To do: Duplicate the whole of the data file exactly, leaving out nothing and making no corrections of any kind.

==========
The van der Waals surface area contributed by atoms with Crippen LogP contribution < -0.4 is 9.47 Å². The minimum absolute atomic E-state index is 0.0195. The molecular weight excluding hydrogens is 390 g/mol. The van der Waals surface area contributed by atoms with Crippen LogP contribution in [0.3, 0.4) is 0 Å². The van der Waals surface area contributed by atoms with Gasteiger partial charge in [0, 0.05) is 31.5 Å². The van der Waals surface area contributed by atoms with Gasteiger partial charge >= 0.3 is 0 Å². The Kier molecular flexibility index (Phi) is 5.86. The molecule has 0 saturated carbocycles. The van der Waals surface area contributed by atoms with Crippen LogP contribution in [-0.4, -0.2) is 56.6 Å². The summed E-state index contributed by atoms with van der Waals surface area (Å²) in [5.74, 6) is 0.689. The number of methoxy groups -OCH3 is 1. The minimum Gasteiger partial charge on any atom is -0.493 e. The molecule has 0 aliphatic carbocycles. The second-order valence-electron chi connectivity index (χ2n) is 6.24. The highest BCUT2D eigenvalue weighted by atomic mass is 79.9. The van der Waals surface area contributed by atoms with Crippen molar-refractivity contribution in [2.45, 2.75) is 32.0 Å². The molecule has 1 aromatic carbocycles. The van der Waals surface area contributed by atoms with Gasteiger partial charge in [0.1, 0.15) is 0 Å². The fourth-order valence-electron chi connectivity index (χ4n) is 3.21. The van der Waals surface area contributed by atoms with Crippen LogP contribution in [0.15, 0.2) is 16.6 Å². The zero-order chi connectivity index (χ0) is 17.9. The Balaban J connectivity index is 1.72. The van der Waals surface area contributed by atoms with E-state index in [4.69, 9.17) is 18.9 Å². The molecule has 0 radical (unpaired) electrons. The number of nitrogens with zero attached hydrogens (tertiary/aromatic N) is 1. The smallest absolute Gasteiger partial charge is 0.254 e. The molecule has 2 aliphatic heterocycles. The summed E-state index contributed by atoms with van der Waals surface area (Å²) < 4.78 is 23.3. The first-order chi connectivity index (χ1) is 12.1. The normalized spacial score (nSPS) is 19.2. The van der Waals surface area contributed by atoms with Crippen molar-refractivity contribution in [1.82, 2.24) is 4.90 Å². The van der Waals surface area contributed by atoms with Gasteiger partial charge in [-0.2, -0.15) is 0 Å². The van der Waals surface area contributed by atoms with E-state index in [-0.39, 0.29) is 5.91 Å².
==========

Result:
The van der Waals surface area contributed by atoms with Crippen LogP contribution < -0.4 is 9.47 Å². The minimum absolute atomic E-state index is 0.0195. The molecular weight excluding hydrogens is 390 g/mol. The van der Waals surface area contributed by atoms with Crippen LogP contribution in [0.3, 0.4) is 0 Å². The van der Waals surface area contributed by atoms with Gasteiger partial charge in [0, 0.05) is 31.5 Å². The van der Waals surface area contributed by atoms with Gasteiger partial charge >= 0.3 is 0 Å². The Kier molecular flexibility index (Phi) is 5.86. The molecule has 0 saturated carbocycles. The van der Waals surface area contributed by atoms with Crippen LogP contribution in [-0.4, -0.2) is 56.6 Å². The summed E-state index contributed by atoms with van der Waals surface area (Å²) in [5.74, 6) is 0.689. The number of methoxy groups -OCH3 is 1. The minimum Gasteiger partial charge on any atom is -0.493 e. The molecule has 0 aliphatic carbocycles. The second-order valence-electron chi connectivity index (χ2n) is 6.24. The highest BCUT2D eigenvalue weighted by atomic mass is 79.9. The van der Waals surface area contributed by atoms with Crippen molar-refractivity contribution in [2.45, 2.75) is 32.0 Å². The molecule has 1 aromatic carbocycles. The van der Waals surface area contributed by atoms with Gasteiger partial charge in [0.1, 0.15) is 0 Å². The fourth-order valence-electron chi connectivity index (χ4n) is 3.21. The van der Waals surface area contributed by atoms with Crippen LogP contribution in [0.15, 0.2) is 16.6 Å². The zero-order chi connectivity index (χ0) is 17.9. The Balaban J connectivity index is 1.72. The van der Waals surface area contributed by atoms with E-state index in [4.69, 9.17) is 18.9 Å². The molecule has 0 radical (unpaired) electrons. The number of nitrogens with zero attached hydrogens (tertiary/aromatic N) is 1. The smallest absolute Gasteiger partial charge is 0.254 e. The molecule has 2 aliphatic heterocycles. The summed E-state index contributed by atoms with van der Waals surface area (Å²) < 4.78 is 23.3. The first-order chi connectivity index (χ1) is 12.1. The normalized spacial score (nSPS) is 19.2. The van der Waals surface area contributed by atoms with Crippen molar-refractivity contribution in [1.82, 2.24) is 4.90 Å². The van der Waals surface area contributed by atoms with Gasteiger partial charge in [-0.2, -0.15) is 0 Å². The van der Waals surface area contributed by atoms with E-state index in [-0.39, 0.29) is 5.91 Å².